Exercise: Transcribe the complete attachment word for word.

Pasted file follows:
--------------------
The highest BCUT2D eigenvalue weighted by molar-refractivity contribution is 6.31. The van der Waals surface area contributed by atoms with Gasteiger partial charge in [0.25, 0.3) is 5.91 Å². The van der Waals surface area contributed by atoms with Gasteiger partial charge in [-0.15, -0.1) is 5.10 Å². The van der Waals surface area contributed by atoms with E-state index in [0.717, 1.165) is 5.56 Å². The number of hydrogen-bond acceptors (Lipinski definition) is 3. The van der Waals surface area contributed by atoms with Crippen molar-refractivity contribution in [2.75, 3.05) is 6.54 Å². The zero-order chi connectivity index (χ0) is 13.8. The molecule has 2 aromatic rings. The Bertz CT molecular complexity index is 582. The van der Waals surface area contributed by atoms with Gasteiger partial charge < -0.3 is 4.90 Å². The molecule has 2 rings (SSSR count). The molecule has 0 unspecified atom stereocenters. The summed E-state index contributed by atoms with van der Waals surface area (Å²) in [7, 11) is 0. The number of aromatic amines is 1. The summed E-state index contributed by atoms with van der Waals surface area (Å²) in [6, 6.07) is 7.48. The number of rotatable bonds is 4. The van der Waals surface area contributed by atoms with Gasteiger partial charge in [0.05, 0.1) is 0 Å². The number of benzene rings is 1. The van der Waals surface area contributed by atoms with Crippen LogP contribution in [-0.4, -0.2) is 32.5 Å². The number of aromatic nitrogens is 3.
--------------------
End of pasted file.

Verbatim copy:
The highest BCUT2D eigenvalue weighted by molar-refractivity contribution is 6.31. The van der Waals surface area contributed by atoms with Gasteiger partial charge in [0.25, 0.3) is 5.91 Å². The van der Waals surface area contributed by atoms with Gasteiger partial charge in [-0.15, -0.1) is 5.10 Å². The van der Waals surface area contributed by atoms with E-state index in [0.717, 1.165) is 5.56 Å². The number of hydrogen-bond acceptors (Lipinski definition) is 3. The van der Waals surface area contributed by atoms with Crippen molar-refractivity contribution in [2.75, 3.05) is 6.54 Å². The zero-order chi connectivity index (χ0) is 13.8. The molecule has 2 aromatic rings. The Bertz CT molecular complexity index is 582. The van der Waals surface area contributed by atoms with Gasteiger partial charge < -0.3 is 4.90 Å². The molecule has 2 rings (SSSR count). The molecule has 0 unspecified atom stereocenters. The summed E-state index contributed by atoms with van der Waals surface area (Å²) in [7, 11) is 0. The number of aromatic amines is 1. The summed E-state index contributed by atoms with van der Waals surface area (Å²) in [6, 6.07) is 7.48. The number of rotatable bonds is 4. The van der Waals surface area contributed by atoms with Gasteiger partial charge in [0.05, 0.1) is 0 Å². The number of benzene rings is 1. The van der Waals surface area contributed by atoms with Crippen LogP contribution in [-0.4, -0.2) is 32.5 Å². The number of aromatic nitrogens is 3.